Family • Convolvulaceae - Ipomoea pes-tigridis Linn. - TIGER FOOT - Tong quian hua cao
|Ipomoea pes-tigridis Linn.|
|Ipomoea hepaticifolia Linn.|
|Ipomoea capitellata Choisy|
|Convolvulus pes-tigridis Spreng.|
|Malasandia (P. Bis.)|
|Salasandia (P. Bis.)|
|Morning glory (Engl.)|
|Tiger foot morning glory (Engl.)|
|Tiger foot (Engl.)|
|Sheng mao teng (Chin.)|
Other vernacular names
|BENGALI: Anguli lota.|
|INDONESIA: Garnet, Samaka furu, Maka-maka.|
|TAMIL: Pulichovadi, Punaikkirai.|
|THAILAND: Khayum teenmaa, Thao saai thong loi, Phao-la buu-luu.|
|VIETNAM: B[if]m ch[aa]n c[oj]o.|
Additional Sources and Suggested Readings
(1) A Review on Medicinal uses of Weeds in Sri Lanka / ERHSS Ediriweera / Tropical Agricultural Research & Extension 10, 2007
(2) Observations on folkloric mediciinal plants of Jalgaon district, Maharashtra / Shubhangi Pawar and D A Patil / Indian Journ of Traditional Knowledge, Vol 3, Oct 2004, pp 437-441
(3) Analgesic Effects of the Aqueous Extracts of Plant Ipomea pes-tigridis Studied in Albino Mice / R Ramesh / Global Journal of Pharmacology 4 (1): 31-35, 2010
(4) Tiger Foot Morning Glory / Common names / Flowers of India
(5) Ipomoea pes-tigridis / Vernacular names / GLOinMED
Malasandia is a twining, herbaceous, annual vine, all part being more or less covered with rather long, spreading, pale or brownish hairs. Leaves are somewhat rounded in outline, 6 to 10 centimeters in diameter, palmately 5- to 9-lobed, heart-shaped at the base and somewhat hairy on both surfaces. Lobes of the blade are elliptic, with narrowed base and rounded sinuses. Flowers occur in axillary heads usually only one opening at a time. Calyx is green and about 1 centimeter long. Corolla is white and 4 centimeters long, the limb about 3 centimeters in diameter. Fruit is rounded, 6 to 7 mm in diameter.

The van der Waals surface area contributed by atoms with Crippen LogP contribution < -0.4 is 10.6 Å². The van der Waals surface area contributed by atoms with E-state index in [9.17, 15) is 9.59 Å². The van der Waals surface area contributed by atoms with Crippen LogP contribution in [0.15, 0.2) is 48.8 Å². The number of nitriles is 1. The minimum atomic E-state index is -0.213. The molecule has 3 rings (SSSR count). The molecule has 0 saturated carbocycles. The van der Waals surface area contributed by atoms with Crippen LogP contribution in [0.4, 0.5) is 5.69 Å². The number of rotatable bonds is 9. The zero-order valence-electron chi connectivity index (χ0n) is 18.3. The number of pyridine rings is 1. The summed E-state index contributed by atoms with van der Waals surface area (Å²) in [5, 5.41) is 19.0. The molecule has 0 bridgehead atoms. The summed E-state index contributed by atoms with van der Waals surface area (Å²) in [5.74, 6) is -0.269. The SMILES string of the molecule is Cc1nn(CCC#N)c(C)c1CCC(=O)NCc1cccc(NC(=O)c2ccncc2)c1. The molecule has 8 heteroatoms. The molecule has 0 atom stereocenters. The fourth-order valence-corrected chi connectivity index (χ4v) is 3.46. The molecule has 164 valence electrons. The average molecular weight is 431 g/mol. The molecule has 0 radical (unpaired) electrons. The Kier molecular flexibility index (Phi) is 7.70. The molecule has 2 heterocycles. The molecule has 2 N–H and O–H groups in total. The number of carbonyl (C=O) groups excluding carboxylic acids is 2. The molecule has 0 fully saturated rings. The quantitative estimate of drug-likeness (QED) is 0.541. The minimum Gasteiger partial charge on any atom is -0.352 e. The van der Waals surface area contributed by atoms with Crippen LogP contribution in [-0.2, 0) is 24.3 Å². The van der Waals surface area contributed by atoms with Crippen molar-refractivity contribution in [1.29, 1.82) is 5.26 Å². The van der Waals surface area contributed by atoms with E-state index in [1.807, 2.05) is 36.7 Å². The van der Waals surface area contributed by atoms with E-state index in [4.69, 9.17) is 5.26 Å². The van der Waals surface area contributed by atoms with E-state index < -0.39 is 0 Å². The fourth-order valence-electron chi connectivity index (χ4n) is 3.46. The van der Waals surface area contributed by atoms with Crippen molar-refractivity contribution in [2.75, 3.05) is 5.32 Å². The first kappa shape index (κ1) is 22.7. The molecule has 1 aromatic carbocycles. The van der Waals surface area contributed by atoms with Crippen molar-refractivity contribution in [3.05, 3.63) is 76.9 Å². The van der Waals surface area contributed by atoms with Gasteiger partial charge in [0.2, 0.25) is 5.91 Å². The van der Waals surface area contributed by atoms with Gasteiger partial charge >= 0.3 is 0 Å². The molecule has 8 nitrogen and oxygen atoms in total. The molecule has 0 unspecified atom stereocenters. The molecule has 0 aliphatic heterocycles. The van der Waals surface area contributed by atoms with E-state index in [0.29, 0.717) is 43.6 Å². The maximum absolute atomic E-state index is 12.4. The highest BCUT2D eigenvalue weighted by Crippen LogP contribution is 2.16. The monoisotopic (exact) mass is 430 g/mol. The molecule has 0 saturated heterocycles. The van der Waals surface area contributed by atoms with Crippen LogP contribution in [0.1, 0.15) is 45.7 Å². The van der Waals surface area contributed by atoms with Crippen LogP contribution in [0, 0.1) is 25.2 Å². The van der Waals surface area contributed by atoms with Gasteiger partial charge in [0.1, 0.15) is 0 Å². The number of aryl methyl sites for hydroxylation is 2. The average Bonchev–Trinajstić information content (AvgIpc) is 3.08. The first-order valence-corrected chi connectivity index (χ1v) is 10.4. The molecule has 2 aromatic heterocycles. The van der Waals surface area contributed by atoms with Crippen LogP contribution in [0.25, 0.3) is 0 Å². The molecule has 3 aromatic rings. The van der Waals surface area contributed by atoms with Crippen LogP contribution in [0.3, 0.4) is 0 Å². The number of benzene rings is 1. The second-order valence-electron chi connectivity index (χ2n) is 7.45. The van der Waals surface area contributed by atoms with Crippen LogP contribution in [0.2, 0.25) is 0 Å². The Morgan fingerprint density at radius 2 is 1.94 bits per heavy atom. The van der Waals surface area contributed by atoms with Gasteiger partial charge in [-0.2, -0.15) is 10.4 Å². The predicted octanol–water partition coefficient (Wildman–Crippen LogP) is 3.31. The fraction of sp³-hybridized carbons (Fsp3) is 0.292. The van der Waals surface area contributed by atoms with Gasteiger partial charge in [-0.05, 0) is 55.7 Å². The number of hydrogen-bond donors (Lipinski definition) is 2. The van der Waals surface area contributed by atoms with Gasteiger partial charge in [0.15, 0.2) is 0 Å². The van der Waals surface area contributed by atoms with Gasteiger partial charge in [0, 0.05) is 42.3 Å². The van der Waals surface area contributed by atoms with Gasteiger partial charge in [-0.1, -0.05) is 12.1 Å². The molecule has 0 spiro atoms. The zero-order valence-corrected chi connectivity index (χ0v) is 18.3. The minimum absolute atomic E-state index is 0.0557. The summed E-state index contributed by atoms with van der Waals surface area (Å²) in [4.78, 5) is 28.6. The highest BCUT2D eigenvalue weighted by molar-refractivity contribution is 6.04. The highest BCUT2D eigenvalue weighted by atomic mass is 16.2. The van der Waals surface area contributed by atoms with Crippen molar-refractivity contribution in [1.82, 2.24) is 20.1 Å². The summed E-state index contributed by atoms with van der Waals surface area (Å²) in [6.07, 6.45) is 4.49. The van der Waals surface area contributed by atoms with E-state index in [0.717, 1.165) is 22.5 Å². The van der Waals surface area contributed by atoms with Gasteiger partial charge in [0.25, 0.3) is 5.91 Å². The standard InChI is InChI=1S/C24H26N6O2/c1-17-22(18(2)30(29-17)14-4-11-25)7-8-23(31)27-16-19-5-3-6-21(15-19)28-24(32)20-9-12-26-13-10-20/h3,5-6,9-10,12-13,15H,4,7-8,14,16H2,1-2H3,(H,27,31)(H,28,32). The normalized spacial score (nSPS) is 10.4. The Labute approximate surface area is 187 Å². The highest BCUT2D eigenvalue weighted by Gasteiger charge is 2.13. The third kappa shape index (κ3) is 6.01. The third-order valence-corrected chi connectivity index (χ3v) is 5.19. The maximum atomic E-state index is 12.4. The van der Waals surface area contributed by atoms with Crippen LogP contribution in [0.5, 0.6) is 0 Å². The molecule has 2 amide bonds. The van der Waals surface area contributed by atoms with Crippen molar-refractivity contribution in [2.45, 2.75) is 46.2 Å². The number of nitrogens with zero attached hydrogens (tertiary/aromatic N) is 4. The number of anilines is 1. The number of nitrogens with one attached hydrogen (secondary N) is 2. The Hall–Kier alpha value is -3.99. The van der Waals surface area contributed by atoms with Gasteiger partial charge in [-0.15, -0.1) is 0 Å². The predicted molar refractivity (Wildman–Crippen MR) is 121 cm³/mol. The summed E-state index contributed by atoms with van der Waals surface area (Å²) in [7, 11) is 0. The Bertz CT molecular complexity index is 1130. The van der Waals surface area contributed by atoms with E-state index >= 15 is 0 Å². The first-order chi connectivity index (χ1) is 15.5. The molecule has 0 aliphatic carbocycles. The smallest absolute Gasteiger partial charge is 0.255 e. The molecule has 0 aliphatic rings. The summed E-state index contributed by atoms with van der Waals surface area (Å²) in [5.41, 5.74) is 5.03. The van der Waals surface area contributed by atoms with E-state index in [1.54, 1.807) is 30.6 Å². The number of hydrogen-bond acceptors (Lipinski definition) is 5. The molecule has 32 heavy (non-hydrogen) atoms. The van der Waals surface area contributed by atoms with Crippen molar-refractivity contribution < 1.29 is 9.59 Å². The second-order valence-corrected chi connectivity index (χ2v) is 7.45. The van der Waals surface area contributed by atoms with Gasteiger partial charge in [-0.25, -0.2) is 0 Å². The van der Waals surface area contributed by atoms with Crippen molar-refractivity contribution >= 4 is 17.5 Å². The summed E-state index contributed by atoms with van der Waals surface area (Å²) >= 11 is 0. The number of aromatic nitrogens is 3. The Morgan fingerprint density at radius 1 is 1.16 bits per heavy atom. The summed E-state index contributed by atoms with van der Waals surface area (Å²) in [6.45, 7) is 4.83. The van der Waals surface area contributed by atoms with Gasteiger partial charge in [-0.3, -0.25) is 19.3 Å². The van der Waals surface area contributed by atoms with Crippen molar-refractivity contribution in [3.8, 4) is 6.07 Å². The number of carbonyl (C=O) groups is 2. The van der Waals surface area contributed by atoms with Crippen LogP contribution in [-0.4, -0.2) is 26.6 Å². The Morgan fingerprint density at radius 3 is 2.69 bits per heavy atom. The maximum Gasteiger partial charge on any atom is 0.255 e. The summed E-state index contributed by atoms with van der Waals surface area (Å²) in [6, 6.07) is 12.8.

– In all or most parts of the Philippines in open grasslands and waste places at low and medium altitudes.
– Also occurs in tropical Africa and Asia through Malaya to Polynesia.
– Poultices of leaves used as resolvent for pimples, boils, carbuncles, etc.
– In Java, leaves used for poulticing sores.
– In Sri Lanka, entire creeper is crushed and the juice extracted and take orally for treatment of or prevention of rabies if bitten by a rabid dog.
– In India, used for wound healing. In the Jalgaon district of Maharashtra, leaf powder is smoked to get relief from bronchial spasm.
– The Kerala tribe use the herb for various painful conditions – headaches, swellings, poisonous stings, snake bites, etc.
– In Tamil Nadu, southern India, leaf paste is applied twice daily for 2 days to treat pimples. Seed paste with coconut oil is applied to facilitate wound healing.
– Fodder: In India, used as fodder plant.
• Analgesic: Study showed the ethanolic leaf extract of Ipomoea pes-tigridis has significant analgesic activity with a dose-dependent significant reduction of writhes using plate reaction time.